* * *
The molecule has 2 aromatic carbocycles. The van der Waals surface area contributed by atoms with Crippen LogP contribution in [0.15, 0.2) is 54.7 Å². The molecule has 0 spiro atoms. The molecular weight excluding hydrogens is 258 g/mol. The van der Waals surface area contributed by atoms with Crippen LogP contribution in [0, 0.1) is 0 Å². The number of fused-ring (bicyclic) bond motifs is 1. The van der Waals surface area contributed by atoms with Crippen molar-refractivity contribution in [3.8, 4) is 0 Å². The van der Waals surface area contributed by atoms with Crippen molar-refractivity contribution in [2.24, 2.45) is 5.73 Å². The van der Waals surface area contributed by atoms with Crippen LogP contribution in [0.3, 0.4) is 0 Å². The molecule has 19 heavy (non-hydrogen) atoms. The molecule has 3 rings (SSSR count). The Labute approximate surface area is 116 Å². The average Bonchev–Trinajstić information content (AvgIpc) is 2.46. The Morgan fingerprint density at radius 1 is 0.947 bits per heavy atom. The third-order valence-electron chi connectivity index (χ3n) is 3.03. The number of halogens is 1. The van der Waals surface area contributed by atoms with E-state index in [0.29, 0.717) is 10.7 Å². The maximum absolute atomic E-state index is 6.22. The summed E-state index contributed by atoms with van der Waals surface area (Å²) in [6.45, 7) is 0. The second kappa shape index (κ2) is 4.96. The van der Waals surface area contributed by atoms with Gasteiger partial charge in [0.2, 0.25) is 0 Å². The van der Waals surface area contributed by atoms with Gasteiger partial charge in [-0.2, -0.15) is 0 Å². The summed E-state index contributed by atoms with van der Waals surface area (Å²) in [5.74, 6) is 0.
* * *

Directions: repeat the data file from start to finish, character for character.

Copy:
The molecule has 2 aromatic carbocycles. The van der Waals surface area contributed by atoms with Crippen LogP contribution in [0.15, 0.2) is 54.7 Å². The molecule has 0 spiro atoms. The molecular weight excluding hydrogens is 258 g/mol. The van der Waals surface area contributed by atoms with Crippen LogP contribution in [0, 0.1) is 0 Å². The number of fused-ring (bicyclic) bond motifs is 1. The van der Waals surface area contributed by atoms with Crippen molar-refractivity contribution in [3.8, 4) is 0 Å². The van der Waals surface area contributed by atoms with Crippen molar-refractivity contribution in [2.24, 2.45) is 5.73 Å². The van der Waals surface area contributed by atoms with Crippen LogP contribution in [0.3, 0.4) is 0 Å². The molecule has 19 heavy (non-hydrogen) atoms. The molecule has 3 rings (SSSR count). The Labute approximate surface area is 116 Å². The average Bonchev–Trinajstić information content (AvgIpc) is 2.46. The Morgan fingerprint density at radius 1 is 0.947 bits per heavy atom. The third-order valence-electron chi connectivity index (χ3n) is 3.03. The number of halogens is 1. The van der Waals surface area contributed by atoms with E-state index in [0.29, 0.717) is 10.7 Å². The maximum absolute atomic E-state index is 6.22. The summed E-state index contributed by atoms with van der Waals surface area (Å²) in [6.45, 7) is 0. The second kappa shape index (κ2) is 4.96. The van der Waals surface area contributed by atoms with Gasteiger partial charge in [0.2, 0.25) is 0 Å². The van der Waals surface area contributed by atoms with Gasteiger partial charge in [-0.2, -0.15) is 0 Å². The summed E-state index contributed by atoms with van der Waals surface area (Å²) in [5.74, 6) is 0.